Figuring this out usually requires having a few conversations with your tech team about how they plan to implement the design within the content management system powering the site. You’ll want to know what can be automated versus what needs to be manually curated, what content prep work may be required outside of the CMS (such as flash movie creation or what not), and what tweaks might reduce or streamline the work required. The things you learn here may lead to a follow up conversation with your design firm about what you’ve discovered. This is really where the rubber hits the road in terms of adjusting your design to influence how much time must be devoted to website maintenance, and what tweaks to the design can reduce the internal workload required to keep your site vibrant and fresh.

Step Three: Spoon to Spoon Egg Transfer

As you can imagine, rolling an egg between two spoons, each held by a different person is a stressful and delicate process. The same could be said of handing off a design from an artist to an engineer. Designers have their own language and ideas about how sites work and look, and they’re not the same words engineers use. (For one thing, they often have several syllables in their words... ;) You want to ensure that it’s clear to both firms what is being handed off as a deliverable from the design firm and as an input to the engineering firm. The deliverables could be something as simple as Photoshop PSD files, (X)HTML cutup & CSS files, or a pretty sketch on a napkin.

Chances are good that your tech team is going to want the design to be documented in much greater detail and more formally than your design team is used to providing. The visual design is just one component of the design process, just like an artist’s painting of a building still requires blueprints and structural inventories for someone to actually build the building, your engineering team is going to want a suite of Information Architecture documentation to build your website. Is your designer creating those documents? Are those things your engineering team is going to create based on what they see in the visual design? Maybe you need a user experience resource to help interpret the grey areas between the visual design and how people will actually interact with it on the web? What artistic liberties did the designer take that infer functionality (and thus cost) in the web build out? (And were those intentional decisions or simply things that “looked good” in the design?) Do you care about that dreamed up functionality or can it be removed?

It’s very important that both teams know what the inputs and deliverables are to their work need to be and it’s incredibly helpful to the engineering team (and to your budget) if the designer is available to make minor tweaks or changes to the design early on to make it easier to implement within the CMS or to address edge cases that didn’t come up during blue-sky planning. (It’s funny how actually trying to use a design helps identify usability issues…) It’s also important for you, the client, to know which team is responsible for each particular decision, because if you don’t know who’s the captain of the SS Project at any given moment that usually means no one is…

Step Four: Cheering your teammates on

Ok, the egg is in the other spoon and the engineering team is tottering along towards the finish line with a steel glint in their eyes.  If only they were still getting some comforting supportive screaming from their teammates! In a website build this boils down to having on-going support from the designers to help address any gaps in the design or new items that need to be created during the build. For instance, what if you never decided what 2nd level bullets will look like in a bulleted list? Does the tech firm just take their best shot or is there someone not wearing a “will code for food” t-shirt they can call? Who helps address problems such as “the page looks too empty when we put our real content into it” or “the page looks way too busy and long with our real content into it?” (And these are the easy problems!)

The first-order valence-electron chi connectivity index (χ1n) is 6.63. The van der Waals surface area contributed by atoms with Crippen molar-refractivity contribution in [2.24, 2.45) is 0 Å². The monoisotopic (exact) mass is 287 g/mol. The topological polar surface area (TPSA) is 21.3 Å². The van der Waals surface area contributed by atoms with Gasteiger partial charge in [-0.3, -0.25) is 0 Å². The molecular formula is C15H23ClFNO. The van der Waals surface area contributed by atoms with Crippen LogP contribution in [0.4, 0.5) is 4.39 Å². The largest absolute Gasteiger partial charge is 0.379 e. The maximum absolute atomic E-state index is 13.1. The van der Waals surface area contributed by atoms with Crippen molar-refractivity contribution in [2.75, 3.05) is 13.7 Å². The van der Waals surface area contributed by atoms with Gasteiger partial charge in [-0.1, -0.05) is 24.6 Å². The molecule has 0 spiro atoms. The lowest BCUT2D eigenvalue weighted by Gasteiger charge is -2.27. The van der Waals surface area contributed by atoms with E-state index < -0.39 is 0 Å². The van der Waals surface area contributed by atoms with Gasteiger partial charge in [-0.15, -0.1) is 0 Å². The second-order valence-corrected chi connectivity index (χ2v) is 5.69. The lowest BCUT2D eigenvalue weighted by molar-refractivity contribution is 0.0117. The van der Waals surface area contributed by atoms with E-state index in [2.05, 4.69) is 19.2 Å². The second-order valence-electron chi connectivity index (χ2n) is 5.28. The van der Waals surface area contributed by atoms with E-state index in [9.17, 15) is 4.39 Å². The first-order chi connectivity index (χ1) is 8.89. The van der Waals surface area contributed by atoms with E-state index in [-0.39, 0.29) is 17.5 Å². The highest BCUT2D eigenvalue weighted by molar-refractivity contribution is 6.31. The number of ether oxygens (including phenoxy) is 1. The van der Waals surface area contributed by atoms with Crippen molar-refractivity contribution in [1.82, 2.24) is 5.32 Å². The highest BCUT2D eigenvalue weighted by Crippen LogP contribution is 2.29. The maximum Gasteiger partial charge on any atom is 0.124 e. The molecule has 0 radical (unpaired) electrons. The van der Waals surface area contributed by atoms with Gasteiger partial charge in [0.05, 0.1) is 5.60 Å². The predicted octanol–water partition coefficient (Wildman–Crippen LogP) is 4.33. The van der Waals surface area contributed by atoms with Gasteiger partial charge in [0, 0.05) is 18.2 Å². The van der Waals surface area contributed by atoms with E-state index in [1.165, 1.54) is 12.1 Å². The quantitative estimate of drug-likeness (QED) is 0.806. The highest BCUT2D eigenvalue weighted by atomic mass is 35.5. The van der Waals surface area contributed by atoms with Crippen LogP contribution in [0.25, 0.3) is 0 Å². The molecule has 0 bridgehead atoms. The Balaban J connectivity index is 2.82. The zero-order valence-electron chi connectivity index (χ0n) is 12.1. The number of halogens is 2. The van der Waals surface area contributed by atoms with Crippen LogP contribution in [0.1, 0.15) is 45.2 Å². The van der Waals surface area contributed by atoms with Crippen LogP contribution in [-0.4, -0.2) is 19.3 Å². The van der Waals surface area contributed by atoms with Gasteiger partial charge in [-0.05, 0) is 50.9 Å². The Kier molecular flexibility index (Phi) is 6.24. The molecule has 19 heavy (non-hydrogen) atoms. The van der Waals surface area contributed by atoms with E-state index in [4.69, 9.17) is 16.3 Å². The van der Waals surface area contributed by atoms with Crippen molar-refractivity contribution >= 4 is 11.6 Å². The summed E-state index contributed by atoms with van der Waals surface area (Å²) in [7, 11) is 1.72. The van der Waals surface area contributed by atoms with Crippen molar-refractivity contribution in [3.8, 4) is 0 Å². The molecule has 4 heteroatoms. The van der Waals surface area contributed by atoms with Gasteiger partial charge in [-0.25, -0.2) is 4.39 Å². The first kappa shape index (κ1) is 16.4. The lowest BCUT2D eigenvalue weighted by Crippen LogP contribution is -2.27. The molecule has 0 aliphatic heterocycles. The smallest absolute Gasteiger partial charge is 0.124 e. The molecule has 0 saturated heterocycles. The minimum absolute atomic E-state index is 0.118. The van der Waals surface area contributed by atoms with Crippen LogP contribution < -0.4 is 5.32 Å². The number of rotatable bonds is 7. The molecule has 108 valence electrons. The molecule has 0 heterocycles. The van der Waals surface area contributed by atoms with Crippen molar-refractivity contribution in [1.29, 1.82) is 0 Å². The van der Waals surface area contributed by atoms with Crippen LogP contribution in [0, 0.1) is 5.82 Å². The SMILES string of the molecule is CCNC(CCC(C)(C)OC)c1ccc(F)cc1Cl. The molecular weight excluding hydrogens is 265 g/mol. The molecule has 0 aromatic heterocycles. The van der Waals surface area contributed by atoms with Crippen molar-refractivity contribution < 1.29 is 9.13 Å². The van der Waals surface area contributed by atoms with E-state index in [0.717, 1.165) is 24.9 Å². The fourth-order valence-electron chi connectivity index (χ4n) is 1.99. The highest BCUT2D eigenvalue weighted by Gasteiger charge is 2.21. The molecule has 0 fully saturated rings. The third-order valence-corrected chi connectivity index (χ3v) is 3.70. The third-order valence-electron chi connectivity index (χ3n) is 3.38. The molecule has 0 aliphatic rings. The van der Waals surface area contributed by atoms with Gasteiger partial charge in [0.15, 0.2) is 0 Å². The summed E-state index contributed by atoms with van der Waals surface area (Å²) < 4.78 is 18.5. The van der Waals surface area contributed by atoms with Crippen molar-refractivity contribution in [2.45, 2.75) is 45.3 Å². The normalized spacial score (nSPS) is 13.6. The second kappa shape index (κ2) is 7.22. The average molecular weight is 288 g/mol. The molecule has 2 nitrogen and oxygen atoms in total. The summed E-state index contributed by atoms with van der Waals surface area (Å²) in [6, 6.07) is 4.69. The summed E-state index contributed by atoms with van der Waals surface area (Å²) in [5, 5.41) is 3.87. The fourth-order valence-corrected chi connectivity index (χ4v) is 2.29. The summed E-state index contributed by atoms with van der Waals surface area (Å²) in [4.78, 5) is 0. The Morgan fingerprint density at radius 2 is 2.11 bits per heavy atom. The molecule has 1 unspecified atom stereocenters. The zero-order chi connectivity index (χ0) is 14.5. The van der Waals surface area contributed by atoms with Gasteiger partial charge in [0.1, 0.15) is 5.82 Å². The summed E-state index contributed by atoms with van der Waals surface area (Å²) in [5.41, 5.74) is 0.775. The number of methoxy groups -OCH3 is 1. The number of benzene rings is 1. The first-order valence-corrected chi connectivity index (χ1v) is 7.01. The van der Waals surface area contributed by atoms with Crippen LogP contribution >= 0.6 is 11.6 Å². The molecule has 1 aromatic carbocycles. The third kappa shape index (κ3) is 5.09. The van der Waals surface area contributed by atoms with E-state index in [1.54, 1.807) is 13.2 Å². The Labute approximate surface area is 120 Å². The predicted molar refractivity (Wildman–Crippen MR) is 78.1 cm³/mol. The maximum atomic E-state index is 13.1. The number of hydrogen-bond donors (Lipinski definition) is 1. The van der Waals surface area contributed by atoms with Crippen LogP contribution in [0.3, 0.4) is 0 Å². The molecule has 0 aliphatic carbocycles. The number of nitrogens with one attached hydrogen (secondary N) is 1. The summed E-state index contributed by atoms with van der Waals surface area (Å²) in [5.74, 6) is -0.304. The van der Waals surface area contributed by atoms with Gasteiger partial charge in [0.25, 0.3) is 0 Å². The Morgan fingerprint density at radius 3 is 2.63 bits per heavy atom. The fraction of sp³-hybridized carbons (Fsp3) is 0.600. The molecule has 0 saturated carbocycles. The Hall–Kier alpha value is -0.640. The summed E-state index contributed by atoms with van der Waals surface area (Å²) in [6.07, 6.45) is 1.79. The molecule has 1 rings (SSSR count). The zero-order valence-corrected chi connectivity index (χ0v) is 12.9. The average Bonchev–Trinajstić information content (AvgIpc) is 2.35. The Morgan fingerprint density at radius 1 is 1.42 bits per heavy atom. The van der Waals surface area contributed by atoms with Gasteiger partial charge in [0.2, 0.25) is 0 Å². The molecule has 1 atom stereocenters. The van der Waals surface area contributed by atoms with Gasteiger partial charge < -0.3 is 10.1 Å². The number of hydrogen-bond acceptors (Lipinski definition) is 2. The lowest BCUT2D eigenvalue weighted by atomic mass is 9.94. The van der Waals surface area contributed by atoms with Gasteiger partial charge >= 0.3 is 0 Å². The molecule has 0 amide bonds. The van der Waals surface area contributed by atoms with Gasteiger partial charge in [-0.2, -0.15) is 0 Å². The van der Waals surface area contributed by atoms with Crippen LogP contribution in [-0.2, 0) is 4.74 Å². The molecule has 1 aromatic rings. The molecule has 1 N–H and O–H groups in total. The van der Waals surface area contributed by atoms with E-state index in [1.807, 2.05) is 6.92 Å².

You, as the client, need to make sure you’ve gotten both teams to budget & commit time to help each other out, that you have clearly identified which team is responsible for which actions, and who ultimately will make decisions as the website build is completed. It’s probably one of the most common problems with using two separate firms that I run into.  Neither of side was actually contracted or scoped their budget appropriately to actually work together as a single team with the additional complication of having staff available to offer expert advice during both the design and build phase of the project. You hired two experts, but experts sometimes require a little handholding to share their knowledge with other firms, they’re usually only setup to provide information to the client.

Step Five: Trophy Time!

Hey you’ve made it! Your site is built, it works, it looks beautiful, and you didn’t blow your budget or timeline cleaning up miscommunication, painful scope discussions, or ruin your site’s pretty mug by switching design horses midstream. What’s next? Aside from drinks with umbrellas in them. Perhaps if you’re feeling especially feisty you can talk to your design team about a quarterly or biannual design/editorial calendar and then work with your engineering team on creating new functionality or new features? Maybe during that build out process your design team learned a few new technological tricks and they have some new ideas on how some pages should look or work.

The real trophy isn’t what’s next though, it’s the satisfaction of a project well completed with you receiving the most out of the expertise of all the teams. Kick back and have a drink with an umbrella in it, the SS Project cruise ship has made is safely into port.

Nate Parsons